Saturday, March 9, 2013

configuration tribulations

So, when I was finishing up "The Next Day," it was irking me that my game's usage of my cover art and colorlib extensions and music options meant that the game was creating 2 or 3 data files. In Hugor, this is very obvious as the files appear in the game directory *.

*  Nikos asked whether this should possibly be changed so that it emulates the regular interpreter behavior, but I thought it was good as it is. I think the player *should* have some idea what's going on, especially in games where deleting the data file is the only way to get a new clean start. Still, having the two behaviors among the two interpreters makes it harder for us authors to code for.

For "The Next Day," I ended up just replacing routines and rewriting them to account for every extension, but I promised myself I'd write some kind of configuration file manager extension that'd automatically write all of these different extensions to one file.

It took several weeks and a couple different approaches. Initially, I was trying to write the manager based on the existing extensions; that resulted in this unsuccessful system where I was using a big array to temporarily hold stuff but I couldn't keep track of where things were after a while. When I started the design from the "manager-side" of things, it was a lot simpler to design. The hard part was still adapting the old extensions to the new system, but I'm mostly done with that already, I think.

Part of the problem with that last thing is that I'm especially dissatisfied with the current state of the cover art extension. Looking at it pragmatically, some of its features shouldn't even exist. I created the thing to emulate the zblorb cover art system. There's a chance the "cover once" (show a game's cover just once) feature would be worthwhile if everyone used the official Hugo interpreter, which writes all data files to the same directory, but Hugor is just way too nice of a interpreter to act like it doesn't exist. I just recently was getting Hugo to work on Puppy Linux, and Hugor was the only one I could easily set-up (and hey, it looked really nice, too). Anyway, having all of those cover art choices in such an environment is nonsensical.

There's also the argument that Hugo games shouldn't even have any cover art at all as it can't be read by an external program (and cover art exists in the first place for the benefit of game loaders), but I dunno, I think cover art looked cool in Paul Lee's Tree & Star so I think the extension is worth keeping around.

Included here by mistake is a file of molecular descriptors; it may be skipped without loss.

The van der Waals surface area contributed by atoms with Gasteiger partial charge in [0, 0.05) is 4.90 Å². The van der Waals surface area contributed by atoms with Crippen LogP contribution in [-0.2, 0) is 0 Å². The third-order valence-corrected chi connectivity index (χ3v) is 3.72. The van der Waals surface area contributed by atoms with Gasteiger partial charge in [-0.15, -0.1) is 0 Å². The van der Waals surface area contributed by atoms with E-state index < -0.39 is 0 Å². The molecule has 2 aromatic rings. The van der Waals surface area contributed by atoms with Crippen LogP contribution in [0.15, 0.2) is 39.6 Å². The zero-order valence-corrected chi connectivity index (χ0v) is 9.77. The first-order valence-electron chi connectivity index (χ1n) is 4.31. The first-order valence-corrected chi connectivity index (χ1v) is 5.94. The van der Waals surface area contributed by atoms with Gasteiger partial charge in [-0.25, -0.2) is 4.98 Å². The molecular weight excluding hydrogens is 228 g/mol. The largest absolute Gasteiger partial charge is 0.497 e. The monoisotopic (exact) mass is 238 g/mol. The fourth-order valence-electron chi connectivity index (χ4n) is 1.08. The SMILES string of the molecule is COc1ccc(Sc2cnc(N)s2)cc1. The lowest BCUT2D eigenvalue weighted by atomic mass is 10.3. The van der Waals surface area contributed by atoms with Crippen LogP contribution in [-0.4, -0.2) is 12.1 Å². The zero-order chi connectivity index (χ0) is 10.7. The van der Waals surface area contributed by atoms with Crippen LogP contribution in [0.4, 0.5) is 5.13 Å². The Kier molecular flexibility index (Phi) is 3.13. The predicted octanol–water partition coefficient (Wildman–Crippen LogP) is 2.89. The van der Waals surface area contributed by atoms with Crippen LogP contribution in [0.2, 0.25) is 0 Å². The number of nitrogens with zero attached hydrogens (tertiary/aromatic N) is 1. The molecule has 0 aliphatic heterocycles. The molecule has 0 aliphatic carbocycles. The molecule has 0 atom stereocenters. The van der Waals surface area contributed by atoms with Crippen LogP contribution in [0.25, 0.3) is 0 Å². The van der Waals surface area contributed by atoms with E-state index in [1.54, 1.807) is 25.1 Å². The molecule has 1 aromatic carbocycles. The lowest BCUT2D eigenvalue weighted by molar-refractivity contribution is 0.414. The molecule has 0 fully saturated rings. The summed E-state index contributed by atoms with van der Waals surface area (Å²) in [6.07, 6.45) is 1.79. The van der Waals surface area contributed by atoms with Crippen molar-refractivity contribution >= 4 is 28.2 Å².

Side thought: as far as the last sentiment is concerned, I imagine it'd very possible to have a game loader allow you to point to a Hugo's resource file, at which it could either grab the first graphic (which would likely be the title) or browse through the pictures to choose something to use as cover art. Anyhow, I guess it's something to suggest if game loaders ever really do come far enough.

My current thoughts on how the cover art extension should behave is this:
* Cover art defaults to on and shows up every time the game is opened up cleanly
* It does not show during game restarts, though.
* It can still be turned off.

Also, I'm thinking of calling this configuration file manager "config_sys.h". Funny? Or confusing?

Do people have thoughts about any of these things?

EDIT: Dang it, I forgot to mention some of the cool things my configuration file manager does that I am especially proud of, so here goes:

Especially when I was using that big temporary array to hold the configuration file info, one of my big problems was how to identify the start of this extension's info and that one's. Eventually, I came up with a routine I called "StringSum". I'd write the extension's configuration file's name to a string then add up all of the character values. I'd then write this value to the array before saving its info, so i could check for this value later. While it's entirely feasible that multiple extensions might have the same name sums, it was a semi-reasonable way to distinguish one library's info's start from the other.

In the second iteration of the configuration file manager, I also used object hierarchy as an ordering tool, so all of the configuration objects are in a config_instructions object, and I go through its children one by one. I kept the StringSum system, so between the StringSum-ing and the object hierarchy, the system should have a good grasp of what's what.


  1. I think cover art is primarily part of a game's aesthetic packaging, not a piece of bibliographical information for game loaders.

    I don't have any thoughts on your file manager approach, since that kind of coding is far beyond me.

    Only... Roodylib has a configuration file manager called "config_sys.h"? Wow, I always knew this was going somewhere. RoodyOS will secretly supplant the primary OS by loading itself through Hugor, I take it. I am the founding member of the Not Dead Army, after all.